The chronology is taken, with permission by the publisher, from Chapter 5 of my book. Early dates and attributions are uncertain. Quotes are often simplified or put into modern English. For more on an item, try my book's index or bibliography, or a Web search.
Varieties of business ethics Many people engaged in business activity, including accountants and lawyers, are professionals. As such, they are bound by codes of conduct promulgated by professional societies.
Many firms also have detailed codes of conduct, developed and enforced by teams of ethics and compliance personnel. Business ethics can thus be understood as the study of professional practices, i.
This entry will not consider this form of business ethics. Instead, it considers business ethics as an academic discipline. Business ethics as an academic discipline is populated by both social scientists and normative theorists.
This is reflected in the attendees of academic conferences in business ethics and the types of articles that are published in business ethics journals. Social scientists—who at this point comprise the largest group within the field—approach the study of business ethics descriptively.
They try to answer questions like: Does corporate social performance improve corporate financial performance, i. I will not consider such questions here.
This entry focuses on questions in normative business ethics, most of which are variants on the question: What is ethical and unethical in business? Considered only as a normative enterprise, business ethics—like many areas of applied ethics—draws from a variety of disciplines, including ethics, political philosophy, economics, psychology, law, and public policy.
This is because remedies for unethical behavior in business can take various forms, from exhortations directed at private individuals to change their behavior to new laws, policies, and regulations. One is that the means of production can be privately owned.
A second is that markets—featuring voluntary exchanges between buyers and sellers at mutually determined prices—should play an important role in the allocation of resources. Those who deny these assumptions will see some debates in business ethics e. Merck and Wal-Mart are examples of the first type organization; Princeton University and the Metropolitan Museum of Art are examples of the second.
Business ethicists sometimes concern themselves with the activities of non-profit organizations, but more commonly focus on for-profit organizations. Indeed, most people probably understand businesses as for-profit organizations. Corporate moral agency One way to think about business ethics is in terms of the moral obligations of agents engaged in business activity.
Who is a moral agent? To be precise, the question is whether firms are moral agents and morally responsible considered as qua firms, not considered as aggregates of individual members of firms. In the business ethics literature, French is a seminal thinker on this topic. He bases this conclusion on his claim that firms have internal decision-making structures, through which they 1 cause events to happen, and 2 act intentionally.
Donaldson claims that firms cannot be persons because they lack important human capacities, such as the ability to pursue their own happiness see also Werhane Other responses denied that firms are moral agents also.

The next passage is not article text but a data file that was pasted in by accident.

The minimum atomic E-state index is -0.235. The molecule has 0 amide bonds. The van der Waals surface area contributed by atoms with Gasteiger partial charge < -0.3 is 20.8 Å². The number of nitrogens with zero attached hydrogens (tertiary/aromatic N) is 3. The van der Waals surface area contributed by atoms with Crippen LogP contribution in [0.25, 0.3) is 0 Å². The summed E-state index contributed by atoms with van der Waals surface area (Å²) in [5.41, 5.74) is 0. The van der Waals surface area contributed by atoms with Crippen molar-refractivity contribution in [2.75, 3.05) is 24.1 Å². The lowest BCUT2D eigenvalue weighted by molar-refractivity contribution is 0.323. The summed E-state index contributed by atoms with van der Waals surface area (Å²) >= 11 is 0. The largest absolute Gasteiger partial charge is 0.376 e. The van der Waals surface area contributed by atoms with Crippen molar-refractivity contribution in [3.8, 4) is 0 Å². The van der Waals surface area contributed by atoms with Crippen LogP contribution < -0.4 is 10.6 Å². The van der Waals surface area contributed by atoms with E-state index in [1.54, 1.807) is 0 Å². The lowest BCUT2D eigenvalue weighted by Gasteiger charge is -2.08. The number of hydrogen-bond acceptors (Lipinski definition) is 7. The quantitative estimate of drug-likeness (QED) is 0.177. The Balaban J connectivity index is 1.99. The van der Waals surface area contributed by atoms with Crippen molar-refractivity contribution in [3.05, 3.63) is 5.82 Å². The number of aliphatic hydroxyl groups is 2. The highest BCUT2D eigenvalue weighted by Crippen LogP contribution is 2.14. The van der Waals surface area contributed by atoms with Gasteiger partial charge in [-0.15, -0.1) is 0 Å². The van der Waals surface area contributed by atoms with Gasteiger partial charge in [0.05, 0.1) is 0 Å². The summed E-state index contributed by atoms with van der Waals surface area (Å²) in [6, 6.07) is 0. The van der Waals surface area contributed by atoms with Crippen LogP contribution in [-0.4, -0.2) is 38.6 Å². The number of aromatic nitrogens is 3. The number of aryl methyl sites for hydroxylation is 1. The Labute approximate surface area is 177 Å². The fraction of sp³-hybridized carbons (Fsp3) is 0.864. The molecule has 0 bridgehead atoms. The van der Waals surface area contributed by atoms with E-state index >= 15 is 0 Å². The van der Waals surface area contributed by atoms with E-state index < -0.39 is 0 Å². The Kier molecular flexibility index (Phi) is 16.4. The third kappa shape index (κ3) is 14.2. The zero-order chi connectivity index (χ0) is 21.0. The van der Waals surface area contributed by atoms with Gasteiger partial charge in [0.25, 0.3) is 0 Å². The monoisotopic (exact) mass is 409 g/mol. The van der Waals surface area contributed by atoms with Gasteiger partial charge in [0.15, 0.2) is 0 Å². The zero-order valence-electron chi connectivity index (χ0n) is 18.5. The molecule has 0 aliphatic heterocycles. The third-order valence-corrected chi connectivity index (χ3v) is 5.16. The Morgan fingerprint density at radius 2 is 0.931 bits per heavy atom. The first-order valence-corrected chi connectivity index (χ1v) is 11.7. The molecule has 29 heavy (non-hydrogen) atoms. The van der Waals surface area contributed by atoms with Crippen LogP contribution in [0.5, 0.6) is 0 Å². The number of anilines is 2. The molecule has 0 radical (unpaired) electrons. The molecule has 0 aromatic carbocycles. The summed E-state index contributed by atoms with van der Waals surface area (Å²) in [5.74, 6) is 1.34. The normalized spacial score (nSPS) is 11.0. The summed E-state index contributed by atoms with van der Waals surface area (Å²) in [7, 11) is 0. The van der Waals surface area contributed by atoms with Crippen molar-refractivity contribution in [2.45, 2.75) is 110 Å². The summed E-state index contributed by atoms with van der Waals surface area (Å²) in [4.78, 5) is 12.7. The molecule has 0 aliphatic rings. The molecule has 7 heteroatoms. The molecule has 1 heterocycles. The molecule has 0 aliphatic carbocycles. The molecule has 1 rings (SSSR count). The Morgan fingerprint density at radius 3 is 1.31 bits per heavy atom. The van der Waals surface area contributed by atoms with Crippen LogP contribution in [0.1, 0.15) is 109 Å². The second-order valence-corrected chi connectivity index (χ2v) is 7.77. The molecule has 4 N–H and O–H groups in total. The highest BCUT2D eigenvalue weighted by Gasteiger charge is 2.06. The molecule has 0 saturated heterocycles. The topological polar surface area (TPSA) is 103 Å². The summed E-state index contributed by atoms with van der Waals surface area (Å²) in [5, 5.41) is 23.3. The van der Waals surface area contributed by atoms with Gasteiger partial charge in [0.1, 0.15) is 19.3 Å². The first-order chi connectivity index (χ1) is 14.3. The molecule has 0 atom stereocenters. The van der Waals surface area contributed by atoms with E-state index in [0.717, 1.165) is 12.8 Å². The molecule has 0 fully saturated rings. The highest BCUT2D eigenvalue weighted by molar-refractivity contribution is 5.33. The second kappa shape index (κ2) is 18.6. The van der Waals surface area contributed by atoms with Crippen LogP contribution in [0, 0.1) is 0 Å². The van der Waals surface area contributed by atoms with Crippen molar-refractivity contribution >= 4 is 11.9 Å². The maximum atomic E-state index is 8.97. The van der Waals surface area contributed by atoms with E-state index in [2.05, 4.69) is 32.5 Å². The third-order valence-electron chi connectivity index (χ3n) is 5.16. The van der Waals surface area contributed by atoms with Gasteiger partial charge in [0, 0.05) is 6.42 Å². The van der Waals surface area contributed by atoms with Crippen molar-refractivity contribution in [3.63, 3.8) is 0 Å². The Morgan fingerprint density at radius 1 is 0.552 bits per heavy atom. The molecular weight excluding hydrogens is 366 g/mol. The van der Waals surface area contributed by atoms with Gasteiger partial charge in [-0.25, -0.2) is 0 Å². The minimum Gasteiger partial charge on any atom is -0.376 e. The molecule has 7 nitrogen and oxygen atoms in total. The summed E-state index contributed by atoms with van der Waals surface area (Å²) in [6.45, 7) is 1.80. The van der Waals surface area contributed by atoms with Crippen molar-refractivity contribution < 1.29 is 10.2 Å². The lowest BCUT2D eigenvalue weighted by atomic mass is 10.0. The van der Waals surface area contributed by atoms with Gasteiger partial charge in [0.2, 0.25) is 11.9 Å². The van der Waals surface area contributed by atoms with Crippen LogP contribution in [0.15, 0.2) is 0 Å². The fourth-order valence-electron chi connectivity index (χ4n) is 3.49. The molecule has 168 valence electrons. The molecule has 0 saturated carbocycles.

Velasquez argues that firms lack a necessary condition of agency, viz. In later work, French recanted his claim that firms are moral persons, though not his claim that they are moral agents. Discussions of corporate moral agency and moral responsibility have largely faded from the business ethics literature as of But they continue to receive attention in the mainstream philosophical literature, where they are treated with a high degree of sophistication.
Here the focus is on collectives more generally, with the business firm playing a role as an example of a collective. As in the business ethics literature, in the mainstream philosophical literature a key question is: What are the conditions for moral agency and responsibility, such that collectives qua collectives, including firms, do or do not satisfy them?
This view has strong intuitive appeal. We routinely say things like: On the other side are writers who deny that firms can be moral agents, such as GilbertS.Factors Impacting Business Management - Halliburton is one of the chief oilfield service businesses in the world.
The organization primarily serves the upstream oil and gas industry with an all-inclusive range of services, from the place of hydrocarbons to the construction of oil and gas.
The Golden Passport: Harvard Business School, the Limits of Capitalism, and the Moral Failure of the MBA Elite Kindle Edition.
Dec 17, · The Year of Outrage Slate tracked what everyone was outraged about every day in Explore by clicking the tiles below, and then scroll . “What is Business Ethics?” Essay Posted on July 5, Business ethics Business ethics (also corporate ethics) Corporate business executives have a responsibility to their shareholders and employees to make decisions that will help their business make a profit.
But in doing so, businesspeople also have a responsibility to the. At present, there are at least five journals devoted to the field (Business Ethics Quarterly, Business Ethics: A European Review, Business & Society, Business & Society Review, Journal of Business Ethics), They have considered how business communities must be structured to help their members flourish (Hartman ; Solomon ).
As we have seen in the United States in vibrant real time over the last several years, the media have become a battleground for the powerful to fight it out with the goal of altering public.